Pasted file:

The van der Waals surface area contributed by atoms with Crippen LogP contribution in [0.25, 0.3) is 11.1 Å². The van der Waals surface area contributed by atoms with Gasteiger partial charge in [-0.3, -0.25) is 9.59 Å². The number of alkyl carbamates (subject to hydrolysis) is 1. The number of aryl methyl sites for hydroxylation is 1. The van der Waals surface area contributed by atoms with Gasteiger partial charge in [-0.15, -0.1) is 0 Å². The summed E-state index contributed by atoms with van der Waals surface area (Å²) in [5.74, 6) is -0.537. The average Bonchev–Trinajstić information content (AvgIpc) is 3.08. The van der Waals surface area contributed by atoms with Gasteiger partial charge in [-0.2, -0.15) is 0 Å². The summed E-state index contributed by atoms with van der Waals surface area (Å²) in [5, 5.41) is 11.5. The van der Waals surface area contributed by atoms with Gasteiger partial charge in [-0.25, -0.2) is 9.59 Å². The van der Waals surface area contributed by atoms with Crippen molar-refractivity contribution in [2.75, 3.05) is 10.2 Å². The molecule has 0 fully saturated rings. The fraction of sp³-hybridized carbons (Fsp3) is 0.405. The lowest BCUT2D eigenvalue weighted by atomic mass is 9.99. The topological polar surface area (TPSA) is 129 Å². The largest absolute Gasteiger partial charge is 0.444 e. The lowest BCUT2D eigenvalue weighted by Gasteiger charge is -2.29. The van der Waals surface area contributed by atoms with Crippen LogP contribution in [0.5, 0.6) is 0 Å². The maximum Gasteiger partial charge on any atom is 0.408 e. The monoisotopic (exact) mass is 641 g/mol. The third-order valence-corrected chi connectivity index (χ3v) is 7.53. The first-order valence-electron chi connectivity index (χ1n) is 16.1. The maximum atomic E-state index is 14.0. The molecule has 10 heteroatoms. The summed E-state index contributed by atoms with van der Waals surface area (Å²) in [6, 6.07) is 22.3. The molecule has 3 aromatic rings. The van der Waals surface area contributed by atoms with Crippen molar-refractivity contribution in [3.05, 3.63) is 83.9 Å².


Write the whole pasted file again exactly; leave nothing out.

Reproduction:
The van der Waals surface area contributed by atoms with Crippen LogP contribution in [0.25, 0.3) is 11.1 Å². The van der Waals surface area contributed by atoms with Gasteiger partial charge in [-0.3, -0.25) is 9.59 Å². The number of alkyl carbamates (subject to hydrolysis) is 1. The number of aryl methyl sites for hydroxylation is 1. The van der Waals surface area contributed by atoms with Gasteiger partial charge in [-0.15, -0.1) is 0 Å². The summed E-state index contributed by atoms with van der Waals surface area (Å²) in [5.74, 6) is -0.537. The average Bonchev–Trinajstić information content (AvgIpc) is 3.08. The van der Waals surface area contributed by atoms with Gasteiger partial charge in [-0.2, -0.15) is 0 Å². The summed E-state index contributed by atoms with van der Waals surface area (Å²) in [5, 5.41) is 11.5. The van der Waals surface area contributed by atoms with Gasteiger partial charge in [-0.25, -0.2) is 9.59 Å². The van der Waals surface area contributed by atoms with Crippen molar-refractivity contribution in [2.75, 3.05) is 10.2 Å². The molecule has 0 fully saturated rings. The fraction of sp³-hybridized carbons (Fsp3) is 0.405. The lowest BCUT2D eigenvalue weighted by atomic mass is 9.99. The topological polar surface area (TPSA) is 129 Å². The largest absolute Gasteiger partial charge is 0.444 e. The lowest BCUT2D eigenvalue weighted by Gasteiger charge is -2.29. The van der Waals surface area contributed by atoms with Crippen LogP contribution in [0.5, 0.6) is 0 Å². The maximum Gasteiger partial charge on any atom is 0.408 e. The monoisotopic (exact) mass is 641 g/mol. The third-order valence-corrected chi connectivity index (χ3v) is 7.53. The first-order valence-electron chi connectivity index (χ1n) is 16.1. The maximum atomic E-state index is 14.0. The molecule has 10 heteroatoms. The summed E-state index contributed by atoms with van der Waals surface area (Å²) in [6, 6.07) is 22.3. The molecule has 3 aromatic rings. The van der Waals surface area contributed by atoms with Crippen molar-refractivity contribution in [3.05, 3.63) is 83.9 Å².